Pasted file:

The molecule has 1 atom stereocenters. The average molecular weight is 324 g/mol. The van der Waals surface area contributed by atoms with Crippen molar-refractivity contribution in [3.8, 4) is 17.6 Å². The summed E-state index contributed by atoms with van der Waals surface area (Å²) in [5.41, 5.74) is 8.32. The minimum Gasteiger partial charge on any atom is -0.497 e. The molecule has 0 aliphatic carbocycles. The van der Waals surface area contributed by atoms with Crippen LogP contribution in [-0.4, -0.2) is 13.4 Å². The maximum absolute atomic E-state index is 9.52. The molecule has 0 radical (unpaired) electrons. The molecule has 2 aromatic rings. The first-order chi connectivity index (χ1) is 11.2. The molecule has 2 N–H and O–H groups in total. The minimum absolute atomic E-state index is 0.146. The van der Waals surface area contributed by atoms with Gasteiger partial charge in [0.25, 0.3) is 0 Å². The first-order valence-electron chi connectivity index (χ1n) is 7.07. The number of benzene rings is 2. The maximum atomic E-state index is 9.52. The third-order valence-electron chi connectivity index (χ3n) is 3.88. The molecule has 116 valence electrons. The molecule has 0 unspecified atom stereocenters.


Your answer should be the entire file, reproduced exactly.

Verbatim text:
The molecule has 1 atom stereocenters. The average molecular weight is 324 g/mol. The van der Waals surface area contributed by atoms with Crippen molar-refractivity contribution in [3.8, 4) is 17.6 Å². The summed E-state index contributed by atoms with van der Waals surface area (Å²) in [5.41, 5.74) is 8.32. The minimum Gasteiger partial charge on any atom is -0.497 e. The molecule has 0 aliphatic carbocycles. The van der Waals surface area contributed by atoms with Crippen LogP contribution in [-0.4, -0.2) is 13.4 Å². The maximum absolute atomic E-state index is 9.52. The molecule has 0 radical (unpaired) electrons. The molecule has 2 aromatic rings. The first-order chi connectivity index (χ1) is 11.2. The molecule has 2 N–H and O–H groups in total. The minimum absolute atomic E-state index is 0.146. The van der Waals surface area contributed by atoms with Gasteiger partial charge in [0.25, 0.3) is 0 Å². The first-order valence-electron chi connectivity index (χ1n) is 7.07. The number of benzene rings is 2. The maximum atomic E-state index is 9.52. The third-order valence-electron chi connectivity index (χ3n) is 3.88. The molecule has 116 valence electrons. The molecule has 0 unspecified atom stereocenters.